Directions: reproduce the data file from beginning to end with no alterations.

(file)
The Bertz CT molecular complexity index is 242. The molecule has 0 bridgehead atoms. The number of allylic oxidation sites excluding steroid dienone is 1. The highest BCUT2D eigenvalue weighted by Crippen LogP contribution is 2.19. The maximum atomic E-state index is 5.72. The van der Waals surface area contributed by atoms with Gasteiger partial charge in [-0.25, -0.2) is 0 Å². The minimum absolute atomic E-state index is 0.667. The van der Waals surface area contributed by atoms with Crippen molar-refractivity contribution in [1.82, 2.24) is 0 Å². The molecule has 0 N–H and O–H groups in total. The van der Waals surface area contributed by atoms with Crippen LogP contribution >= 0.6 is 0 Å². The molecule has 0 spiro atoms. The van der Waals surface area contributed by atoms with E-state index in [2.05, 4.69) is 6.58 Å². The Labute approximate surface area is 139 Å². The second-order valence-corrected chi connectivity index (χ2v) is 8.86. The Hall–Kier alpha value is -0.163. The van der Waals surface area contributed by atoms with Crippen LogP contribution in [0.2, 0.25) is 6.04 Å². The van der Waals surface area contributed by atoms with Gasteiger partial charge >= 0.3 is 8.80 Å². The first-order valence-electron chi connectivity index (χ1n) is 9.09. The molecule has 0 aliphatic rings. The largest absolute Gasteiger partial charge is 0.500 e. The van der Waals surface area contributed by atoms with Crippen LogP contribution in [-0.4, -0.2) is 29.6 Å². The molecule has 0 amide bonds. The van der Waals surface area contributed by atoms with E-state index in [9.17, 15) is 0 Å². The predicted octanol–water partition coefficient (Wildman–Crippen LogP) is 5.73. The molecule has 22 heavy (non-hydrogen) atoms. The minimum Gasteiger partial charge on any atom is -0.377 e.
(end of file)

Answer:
The Bertz CT molecular complexity index is 242. The molecule has 0 bridgehead atoms. The number of allylic oxidation sites excluding steroid dienone is 1. The highest BCUT2D eigenvalue weighted by Crippen LogP contribution is 2.19. The maximum atomic E-state index is 5.72. The van der Waals surface area contributed by atoms with Gasteiger partial charge in [-0.25, -0.2) is 0 Å². The minimum absolute atomic E-state index is 0.667. The van der Waals surface area contributed by atoms with Crippen molar-refractivity contribution in [1.82, 2.24) is 0 Å². The molecule has 0 N–H and O–H groups in total. The van der Waals surface area contributed by atoms with Crippen LogP contribution >= 0.6 is 0 Å². The molecule has 0 spiro atoms. The van der Waals surface area contributed by atoms with E-state index in [2.05, 4.69) is 6.58 Å². The Labute approximate surface area is 139 Å². The second-order valence-corrected chi connectivity index (χ2v) is 8.86. The Hall–Kier alpha value is -0.163. The van der Waals surface area contributed by atoms with Crippen LogP contribution in [0.2, 0.25) is 6.04 Å². The van der Waals surface area contributed by atoms with Gasteiger partial charge >= 0.3 is 8.80 Å². The first-order valence-electron chi connectivity index (χ1n) is 9.09. The molecule has 0 aliphatic rings. The largest absolute Gasteiger partial charge is 0.500 e. The van der Waals surface area contributed by atoms with Crippen LogP contribution in [-0.4, -0.2) is 29.6 Å². The molecule has 0 amide bonds. The van der Waals surface area contributed by atoms with E-state index in [9.17, 15) is 0 Å². The predicted octanol–water partition coefficient (Wildman–Crippen LogP) is 5.73. The molecule has 22 heavy (non-hydrogen) atoms. The minimum Gasteiger partial charge on any atom is -0.377 e.